Shorts: Vino, VDB, Verbrugghe, Vaitkus

Vuelta give hope to Vino and co, Vandenbroucke and Unibet heading for divorce, Verbrugghe describes

Vuelta give hope to Vino and co, Vandenbroucke and Unibet heading for divorce, Verbrugghe describes



With Alejandro Valverde already set for the Vuelta and Ivan Basso rumoured to be heading the same way at the end of August, the Spanish race is now considering reaping a previously unthinkable triple whammy with the participation of Alexandre Vinokourov. The race’s commercial director, Manuel Diaz, recently announced they intend to impose the same ethical rules that have governed this year’s Tour which led to Astana being excluded from that race, but Diaz has given Astana a glimmer of hope by stating the chances of the team participating are “very possible” and adding that “the new sponsor was very interested in the Vuelta”.

“Astana left the Tour because it did not have sufficient riders to participate, but not for another reason,” Diaz told the Spanish press yesterday. The team were excluded from the Tour because five of their nine riders were implicated in the Operacion Puerto inquiry, leaving them with too few riders to compete in the race.

– The relationship between Frank Vandenbroucke and the team seems to be heading for impending divorce. Speaking to Het Laatste Nieuws, team manager Koen Terryn said of Vandenbroucke: “I don’t want him in my team any more. I’ve shown a lot of patience but have had no worthwhile results to show for this indulgence. I can count the days he has raced on the fingers of two hands. We want to get into the ProTour, but with riders like VDB we will lose our credibility as a cycling team.”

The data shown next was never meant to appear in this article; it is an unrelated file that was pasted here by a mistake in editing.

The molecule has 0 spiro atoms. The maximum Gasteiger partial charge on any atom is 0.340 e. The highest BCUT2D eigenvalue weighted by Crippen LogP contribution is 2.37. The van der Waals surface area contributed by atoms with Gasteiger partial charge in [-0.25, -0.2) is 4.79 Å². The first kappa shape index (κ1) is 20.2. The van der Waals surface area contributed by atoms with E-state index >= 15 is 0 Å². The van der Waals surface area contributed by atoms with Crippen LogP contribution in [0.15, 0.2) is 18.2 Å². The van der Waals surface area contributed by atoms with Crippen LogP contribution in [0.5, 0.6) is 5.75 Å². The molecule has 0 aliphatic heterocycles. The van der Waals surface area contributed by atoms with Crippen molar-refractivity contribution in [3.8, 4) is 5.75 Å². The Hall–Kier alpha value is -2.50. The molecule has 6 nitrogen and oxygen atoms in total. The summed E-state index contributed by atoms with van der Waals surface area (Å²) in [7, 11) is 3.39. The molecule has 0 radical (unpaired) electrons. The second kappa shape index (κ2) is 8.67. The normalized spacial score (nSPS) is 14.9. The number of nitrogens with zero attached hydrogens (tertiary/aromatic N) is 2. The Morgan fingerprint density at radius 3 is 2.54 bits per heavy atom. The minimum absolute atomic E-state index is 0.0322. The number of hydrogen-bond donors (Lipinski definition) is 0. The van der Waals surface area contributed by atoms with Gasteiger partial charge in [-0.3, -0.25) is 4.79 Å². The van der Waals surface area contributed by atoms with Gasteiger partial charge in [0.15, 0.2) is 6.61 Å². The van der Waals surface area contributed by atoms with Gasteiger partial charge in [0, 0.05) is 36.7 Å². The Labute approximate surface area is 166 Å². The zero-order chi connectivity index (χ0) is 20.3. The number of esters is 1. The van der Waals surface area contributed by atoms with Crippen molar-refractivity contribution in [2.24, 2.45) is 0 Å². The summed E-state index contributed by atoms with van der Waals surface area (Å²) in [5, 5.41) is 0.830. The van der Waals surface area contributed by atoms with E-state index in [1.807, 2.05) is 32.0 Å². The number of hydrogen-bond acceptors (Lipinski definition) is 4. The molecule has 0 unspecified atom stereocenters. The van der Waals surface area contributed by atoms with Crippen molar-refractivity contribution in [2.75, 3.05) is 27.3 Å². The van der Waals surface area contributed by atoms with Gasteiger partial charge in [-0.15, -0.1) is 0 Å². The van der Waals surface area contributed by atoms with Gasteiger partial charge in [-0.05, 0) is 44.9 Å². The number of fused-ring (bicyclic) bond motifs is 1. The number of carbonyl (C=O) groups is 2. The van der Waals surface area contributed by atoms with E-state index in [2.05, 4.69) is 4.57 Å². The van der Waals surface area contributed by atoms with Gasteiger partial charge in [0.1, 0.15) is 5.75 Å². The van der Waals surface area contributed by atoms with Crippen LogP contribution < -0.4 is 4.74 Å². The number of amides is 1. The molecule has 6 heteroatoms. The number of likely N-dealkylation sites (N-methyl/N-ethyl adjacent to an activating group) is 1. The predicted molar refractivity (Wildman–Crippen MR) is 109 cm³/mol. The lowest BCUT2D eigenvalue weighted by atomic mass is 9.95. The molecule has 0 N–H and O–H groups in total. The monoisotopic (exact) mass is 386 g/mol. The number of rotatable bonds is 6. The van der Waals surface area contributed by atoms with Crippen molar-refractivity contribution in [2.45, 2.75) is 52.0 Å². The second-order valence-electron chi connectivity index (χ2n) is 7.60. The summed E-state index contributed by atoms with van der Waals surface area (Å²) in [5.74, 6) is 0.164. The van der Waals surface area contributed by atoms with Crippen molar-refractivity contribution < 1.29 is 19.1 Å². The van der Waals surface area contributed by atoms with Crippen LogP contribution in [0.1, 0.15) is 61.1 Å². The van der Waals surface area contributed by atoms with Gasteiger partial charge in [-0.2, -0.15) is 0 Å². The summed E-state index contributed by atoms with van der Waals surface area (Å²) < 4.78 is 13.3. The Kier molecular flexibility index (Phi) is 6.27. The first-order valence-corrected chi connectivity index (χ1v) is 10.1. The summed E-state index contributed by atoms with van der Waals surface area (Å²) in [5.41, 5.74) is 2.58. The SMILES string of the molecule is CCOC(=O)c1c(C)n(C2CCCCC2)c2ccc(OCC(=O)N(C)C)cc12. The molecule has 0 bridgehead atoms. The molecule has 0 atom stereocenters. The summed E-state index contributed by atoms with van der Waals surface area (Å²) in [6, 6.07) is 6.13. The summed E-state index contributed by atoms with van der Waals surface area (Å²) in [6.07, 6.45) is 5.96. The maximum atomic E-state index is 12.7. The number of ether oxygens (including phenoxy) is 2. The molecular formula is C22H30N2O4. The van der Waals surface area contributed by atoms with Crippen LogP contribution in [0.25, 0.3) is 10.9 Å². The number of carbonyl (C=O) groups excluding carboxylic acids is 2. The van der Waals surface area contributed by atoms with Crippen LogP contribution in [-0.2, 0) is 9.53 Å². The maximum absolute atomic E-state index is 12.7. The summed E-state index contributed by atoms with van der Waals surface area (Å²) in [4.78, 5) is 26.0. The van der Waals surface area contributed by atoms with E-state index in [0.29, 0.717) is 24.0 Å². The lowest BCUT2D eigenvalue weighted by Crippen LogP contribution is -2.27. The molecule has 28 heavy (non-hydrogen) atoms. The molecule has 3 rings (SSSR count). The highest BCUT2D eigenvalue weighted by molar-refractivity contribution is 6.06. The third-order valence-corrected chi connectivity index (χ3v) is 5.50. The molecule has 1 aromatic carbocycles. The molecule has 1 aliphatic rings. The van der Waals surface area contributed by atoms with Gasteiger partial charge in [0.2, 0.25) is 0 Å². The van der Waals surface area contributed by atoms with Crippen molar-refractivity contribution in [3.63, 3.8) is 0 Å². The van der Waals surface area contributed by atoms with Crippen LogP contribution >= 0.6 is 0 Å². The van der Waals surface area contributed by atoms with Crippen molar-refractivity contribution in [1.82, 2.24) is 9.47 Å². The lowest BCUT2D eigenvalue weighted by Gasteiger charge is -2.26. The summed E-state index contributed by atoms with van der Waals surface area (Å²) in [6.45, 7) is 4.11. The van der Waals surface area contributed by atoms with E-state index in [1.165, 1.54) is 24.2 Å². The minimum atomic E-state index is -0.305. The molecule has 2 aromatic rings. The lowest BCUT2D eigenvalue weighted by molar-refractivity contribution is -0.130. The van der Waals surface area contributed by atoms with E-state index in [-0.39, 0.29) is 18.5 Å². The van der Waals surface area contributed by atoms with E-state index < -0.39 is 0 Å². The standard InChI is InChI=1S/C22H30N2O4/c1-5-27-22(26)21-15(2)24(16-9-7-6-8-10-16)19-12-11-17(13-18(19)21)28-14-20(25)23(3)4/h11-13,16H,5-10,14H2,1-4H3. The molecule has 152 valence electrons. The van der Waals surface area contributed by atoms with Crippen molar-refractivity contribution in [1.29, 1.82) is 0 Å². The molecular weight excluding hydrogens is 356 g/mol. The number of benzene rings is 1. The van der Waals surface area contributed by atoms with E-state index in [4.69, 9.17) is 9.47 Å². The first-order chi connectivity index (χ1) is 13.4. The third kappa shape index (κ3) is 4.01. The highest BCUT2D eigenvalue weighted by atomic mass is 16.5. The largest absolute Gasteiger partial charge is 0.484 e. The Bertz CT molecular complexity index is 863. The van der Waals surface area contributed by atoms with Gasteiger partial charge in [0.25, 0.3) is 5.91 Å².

– There’s better news, though, of another Belgian rider, Cofidis’s Rik Verbrugghe, who was last since being carefully lifted out of a bramble-filled ditch with a broken femur on the road into Gap on Sunday. After a three-hour operation to pin and reset his broken leg, Verbrugghe spoke to La Dernire Heure about his horror crash, and confirmed that his operation “went very well. I received a total guarantee that I will return to full fitness”.

Verbrugghe, who has already received news that his contract with Cofidis will run through until 2008, continued: “I am not planning on finishing my career with an accident like that. Our team manager, Eric Boyer, came to tell me that I would be getting another year on my contract because they were pleased with my season, and that extension is a good mark of their confidence. It gives me more morale. You have to have the ability to leave things like this behind you.”

Looking back at his accident, Verbrugghe denied he was travelling too fast. “There was a hole in the road and when I hit it it took me towards the outside of the bend. I saw the guardrail coming towards me, slid along it for a bit, then hit the vertical support post. As I went under the barrier I felt the impact with the post and knew right away my leg was broken. Then I fell into a bush full of thorns and started wondering how on earth I was going to get out of there.”

Verbrugghe added his surgeon had told him he won’t be able to stand on his leg for at least 45 days and will then require a similar amount of rehabilitation time.


– Ag2r sprinter Tomas Vaitkus, winner of a stage of the Giro in May, is to join Discovery Channel next season.